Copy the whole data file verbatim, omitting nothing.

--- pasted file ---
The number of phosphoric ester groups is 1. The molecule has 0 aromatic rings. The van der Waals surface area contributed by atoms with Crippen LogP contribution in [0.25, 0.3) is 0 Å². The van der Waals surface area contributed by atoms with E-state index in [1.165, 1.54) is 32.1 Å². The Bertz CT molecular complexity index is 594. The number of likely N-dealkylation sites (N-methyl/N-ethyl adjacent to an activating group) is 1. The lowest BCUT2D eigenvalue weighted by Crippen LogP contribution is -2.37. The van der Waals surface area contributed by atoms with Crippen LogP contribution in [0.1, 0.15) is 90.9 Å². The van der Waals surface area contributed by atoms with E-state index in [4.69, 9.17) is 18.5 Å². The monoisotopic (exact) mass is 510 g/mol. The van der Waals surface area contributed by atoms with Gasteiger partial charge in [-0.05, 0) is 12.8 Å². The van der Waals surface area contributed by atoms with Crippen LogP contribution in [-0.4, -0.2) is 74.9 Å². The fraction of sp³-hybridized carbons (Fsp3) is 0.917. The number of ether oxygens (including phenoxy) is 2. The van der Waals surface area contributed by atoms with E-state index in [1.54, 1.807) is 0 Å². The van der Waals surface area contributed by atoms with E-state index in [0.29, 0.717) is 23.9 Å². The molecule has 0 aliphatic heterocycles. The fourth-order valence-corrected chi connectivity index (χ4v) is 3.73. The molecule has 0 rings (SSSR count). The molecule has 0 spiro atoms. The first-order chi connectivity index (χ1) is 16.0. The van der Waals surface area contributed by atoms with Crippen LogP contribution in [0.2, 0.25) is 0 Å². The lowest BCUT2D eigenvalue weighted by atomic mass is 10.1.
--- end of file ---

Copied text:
The number of phosphoric ester groups is 1. The molecule has 0 aromatic rings. The van der Waals surface area contributed by atoms with Crippen LogP contribution in [0.25, 0.3) is 0 Å². The van der Waals surface area contributed by atoms with E-state index in [1.165, 1.54) is 32.1 Å². The Bertz CT molecular complexity index is 594. The number of likely N-dealkylation sites (N-methyl/N-ethyl adjacent to an activating group) is 1. The lowest BCUT2D eigenvalue weighted by Crippen LogP contribution is -2.37. The van der Waals surface area contributed by atoms with Crippen LogP contribution in [0.1, 0.15) is 90.9 Å². The van der Waals surface area contributed by atoms with E-state index in [4.69, 9.17) is 18.5 Å². The monoisotopic (exact) mass is 510 g/mol. The van der Waals surface area contributed by atoms with Gasteiger partial charge in [-0.05, 0) is 12.8 Å². The van der Waals surface area contributed by atoms with Crippen LogP contribution in [-0.4, -0.2) is 74.9 Å². The fraction of sp³-hybridized carbons (Fsp3) is 0.917. The number of ether oxygens (including phenoxy) is 2. The van der Waals surface area contributed by atoms with E-state index in [1.54, 1.807) is 0 Å². The van der Waals surface area contributed by atoms with E-state index in [0.29, 0.717) is 23.9 Å². The molecule has 0 aliphatic heterocycles. The fourth-order valence-corrected chi connectivity index (χ4v) is 3.73. The molecule has 0 rings (SSSR count). The molecule has 0 spiro atoms. The first-order chi connectivity index (χ1) is 16.0. The van der Waals surface area contributed by atoms with Crippen LogP contribution in [0.2, 0.25) is 0 Å². The lowest BCUT2D eigenvalue weighted by atomic mass is 10.1.